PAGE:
The Centers for Disease Control and Prevention (CDC) has also acknowledged the presence of multiple SARS-CoV-2 variants circulating globally, stating that it is monitoring the situation closely in collaboration with other public health agencies.
Emergence of New Variants
All viruses mutate over time, mainly due to environmental selection pressures, so the emergence of SARS-CoV-2 variants is not surprising. The arise of new variants contributes to genetic diversity in the pool of circulating viral strains.
The B.1.1.7 variant has several other mutations in the spike protein apart from the N501Y mutation (which is also in the spike protein). It has a notable deletion at positions 69 and 70 which may cause conformational changes in the protein.
As scientists learn more about the new B.1.1.7 variant, so far it appears that it is 50 to 70 percent more transmissible than the original, dominant variant. This has seemingly contributed to the unprecedented spikes in COVID-19 cases in the UK, causing the country to go into strict lockdown. The variant has reached the shores of many other countries as well, as case numbers have been dramatically rising worldwide.
In addition to B.1.1.7, a new variant from South Africa, called the B.1.135 or 501.V2 variant or lineage, has also been identified. This variant contains the same N501Y mutation as B.1.1.7 but lacks the 69/70 mutation. However, it has a more concerning E484K mutation that may lower antibody recognition.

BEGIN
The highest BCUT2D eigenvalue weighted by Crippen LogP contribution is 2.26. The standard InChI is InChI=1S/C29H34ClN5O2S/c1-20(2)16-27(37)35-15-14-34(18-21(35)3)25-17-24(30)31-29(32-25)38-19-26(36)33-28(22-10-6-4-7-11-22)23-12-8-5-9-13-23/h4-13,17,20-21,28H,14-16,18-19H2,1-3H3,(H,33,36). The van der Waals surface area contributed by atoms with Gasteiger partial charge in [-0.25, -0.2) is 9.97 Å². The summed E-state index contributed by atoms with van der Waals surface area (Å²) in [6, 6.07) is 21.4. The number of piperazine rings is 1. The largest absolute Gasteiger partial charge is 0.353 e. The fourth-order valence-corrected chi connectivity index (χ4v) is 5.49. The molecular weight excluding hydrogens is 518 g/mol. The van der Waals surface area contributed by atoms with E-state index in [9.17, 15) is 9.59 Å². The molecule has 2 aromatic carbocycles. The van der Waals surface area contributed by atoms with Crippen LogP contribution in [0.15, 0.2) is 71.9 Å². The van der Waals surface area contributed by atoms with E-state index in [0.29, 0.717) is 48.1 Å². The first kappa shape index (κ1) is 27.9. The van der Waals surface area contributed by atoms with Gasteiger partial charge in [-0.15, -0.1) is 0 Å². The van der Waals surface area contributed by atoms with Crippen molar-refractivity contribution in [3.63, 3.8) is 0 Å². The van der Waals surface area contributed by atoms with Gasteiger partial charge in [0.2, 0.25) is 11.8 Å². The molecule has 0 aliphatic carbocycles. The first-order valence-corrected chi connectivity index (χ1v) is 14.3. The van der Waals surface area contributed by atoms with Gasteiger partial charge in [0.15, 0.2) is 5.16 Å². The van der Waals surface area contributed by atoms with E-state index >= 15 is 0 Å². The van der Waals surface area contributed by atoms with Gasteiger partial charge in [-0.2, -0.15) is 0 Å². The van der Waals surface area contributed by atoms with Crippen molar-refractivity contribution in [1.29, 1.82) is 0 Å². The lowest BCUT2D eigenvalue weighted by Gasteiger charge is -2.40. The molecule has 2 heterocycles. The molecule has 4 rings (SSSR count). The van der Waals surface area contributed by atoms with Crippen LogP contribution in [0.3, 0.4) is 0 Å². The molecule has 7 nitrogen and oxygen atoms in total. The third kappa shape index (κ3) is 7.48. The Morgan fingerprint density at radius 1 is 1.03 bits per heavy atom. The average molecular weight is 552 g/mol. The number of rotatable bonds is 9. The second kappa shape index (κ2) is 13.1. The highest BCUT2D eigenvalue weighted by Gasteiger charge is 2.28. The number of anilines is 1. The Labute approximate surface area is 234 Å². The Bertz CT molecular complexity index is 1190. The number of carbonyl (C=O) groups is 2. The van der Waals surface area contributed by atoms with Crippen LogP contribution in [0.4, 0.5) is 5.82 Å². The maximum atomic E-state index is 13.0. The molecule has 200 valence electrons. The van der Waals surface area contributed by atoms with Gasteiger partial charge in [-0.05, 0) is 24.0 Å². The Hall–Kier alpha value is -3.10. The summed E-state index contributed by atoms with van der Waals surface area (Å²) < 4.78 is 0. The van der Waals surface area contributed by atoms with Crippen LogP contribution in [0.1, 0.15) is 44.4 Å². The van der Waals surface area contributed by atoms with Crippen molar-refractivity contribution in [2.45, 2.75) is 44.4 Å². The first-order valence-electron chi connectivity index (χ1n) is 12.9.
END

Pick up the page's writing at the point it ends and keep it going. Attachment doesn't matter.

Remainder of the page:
Encouragingly though, the current vaccines against SARS-CoV-2 appear to be effective against the new variants. A preliminary study has shown that the BioNTech/Pfizer vaccine elicits similar antibody titers against the B.1.1.7 variant as the original strain.
In a press statement, Takaji Wakita, head of the National Institute of Infectious Diseases, told a health ministry briefing that, “At the moment, there is no proof showing the new variant found in those from Brazil is high in infectiousness.”
Japan’s Health Ministry revealed on Sunday that the latest new mutation of the virus was discovered in four travellers from Brazil’s Amazonas state.
Considering the new emerging strains, the FDA says it will continue to communicate with the public as new information becomes available to share. The FDA “encourages stakeholders to report any adverse events or suspected adverse events experienced with molecular tests for detection of SARS-CoV-2.”
The FDA outlines that voluntary reports can be submitted through MedWatch, the FDA Safety Information and Adverse Event Reporting program.
The agency advises that, “healthcare personnel and clinical laboratory staff employed by facilities that are performing COVID-19 testing should follow the reporting requirements for authorized laboratories as specified in the test’s Emergency Use Authorization. Prompt reporting of adverse events can help the FDA identify and better understand the risks associated with medical devices.”